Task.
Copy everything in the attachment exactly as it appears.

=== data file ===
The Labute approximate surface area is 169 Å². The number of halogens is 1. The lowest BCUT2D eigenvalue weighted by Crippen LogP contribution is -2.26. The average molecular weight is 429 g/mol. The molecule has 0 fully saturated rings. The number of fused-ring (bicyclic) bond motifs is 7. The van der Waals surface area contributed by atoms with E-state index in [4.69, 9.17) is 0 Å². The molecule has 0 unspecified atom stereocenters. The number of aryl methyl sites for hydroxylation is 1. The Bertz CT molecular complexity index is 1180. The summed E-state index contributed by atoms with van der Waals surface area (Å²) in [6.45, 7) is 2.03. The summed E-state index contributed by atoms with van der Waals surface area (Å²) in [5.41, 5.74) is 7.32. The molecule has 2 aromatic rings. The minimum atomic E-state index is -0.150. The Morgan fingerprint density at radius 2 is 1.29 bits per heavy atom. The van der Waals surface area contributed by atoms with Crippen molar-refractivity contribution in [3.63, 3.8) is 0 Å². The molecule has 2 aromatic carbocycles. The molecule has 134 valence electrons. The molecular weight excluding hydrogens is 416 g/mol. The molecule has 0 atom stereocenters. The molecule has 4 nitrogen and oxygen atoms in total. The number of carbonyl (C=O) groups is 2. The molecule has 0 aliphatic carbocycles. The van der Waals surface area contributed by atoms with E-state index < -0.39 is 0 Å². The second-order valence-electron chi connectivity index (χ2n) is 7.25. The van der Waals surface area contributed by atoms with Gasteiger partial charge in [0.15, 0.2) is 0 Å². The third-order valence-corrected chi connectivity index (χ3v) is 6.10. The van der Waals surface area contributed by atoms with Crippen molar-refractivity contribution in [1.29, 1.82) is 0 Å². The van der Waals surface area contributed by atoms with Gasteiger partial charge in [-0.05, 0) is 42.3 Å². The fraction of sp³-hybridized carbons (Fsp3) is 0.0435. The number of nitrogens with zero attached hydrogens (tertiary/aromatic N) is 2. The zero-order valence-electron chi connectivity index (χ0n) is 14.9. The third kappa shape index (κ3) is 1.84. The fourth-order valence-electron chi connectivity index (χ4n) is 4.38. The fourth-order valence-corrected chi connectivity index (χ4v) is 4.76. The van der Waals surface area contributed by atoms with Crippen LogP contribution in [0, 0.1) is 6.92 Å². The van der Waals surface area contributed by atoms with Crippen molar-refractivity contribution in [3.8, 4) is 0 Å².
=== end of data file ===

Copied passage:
The Labute approximate surface area is 169 Å². The number of halogens is 1. The lowest BCUT2D eigenvalue weighted by Crippen LogP contribution is -2.26. The average molecular weight is 429 g/mol. The molecule has 0 fully saturated rings. The number of fused-ring (bicyclic) bond motifs is 7. The van der Waals surface area contributed by atoms with E-state index in [4.69, 9.17) is 0 Å². The molecule has 0 unspecified atom stereocenters. The number of aryl methyl sites for hydroxylation is 1. The Bertz CT molecular complexity index is 1180. The summed E-state index contributed by atoms with van der Waals surface area (Å²) in [6.45, 7) is 2.03. The summed E-state index contributed by atoms with van der Waals surface area (Å²) in [5.41, 5.74) is 7.32. The molecule has 2 aromatic rings. The minimum atomic E-state index is -0.150. The Morgan fingerprint density at radius 2 is 1.29 bits per heavy atom. The van der Waals surface area contributed by atoms with Crippen molar-refractivity contribution in [3.63, 3.8) is 0 Å². The molecule has 2 aromatic carbocycles. The molecule has 134 valence electrons. The molecular weight excluding hydrogens is 416 g/mol. The molecule has 0 atom stereocenters. The molecule has 4 nitrogen and oxygen atoms in total. The number of carbonyl (C=O) groups is 2. The molecule has 0 aliphatic carbocycles. The van der Waals surface area contributed by atoms with E-state index < -0.39 is 0 Å². The second-order valence-electron chi connectivity index (χ2n) is 7.25. The van der Waals surface area contributed by atoms with Gasteiger partial charge in [0.15, 0.2) is 0 Å². The third-order valence-corrected chi connectivity index (χ3v) is 6.10. The van der Waals surface area contributed by atoms with Crippen molar-refractivity contribution in [1.29, 1.82) is 0 Å². The van der Waals surface area contributed by atoms with Gasteiger partial charge in [-0.05, 0) is 42.3 Å². The fraction of sp³-hybridized carbons (Fsp3) is 0.0435. The number of nitrogens with zero attached hydrogens (tertiary/aromatic N) is 2. The zero-order valence-electron chi connectivity index (χ0n) is 14.9. The third kappa shape index (κ3) is 1.84. The fourth-order valence-electron chi connectivity index (χ4n) is 4.38. The fourth-order valence-corrected chi connectivity index (χ4v) is 4.76. The van der Waals surface area contributed by atoms with Crippen LogP contribution in [0, 0.1) is 6.92 Å². The van der Waals surface area contributed by atoms with Crippen molar-refractivity contribution in [3.8, 4) is 0 Å².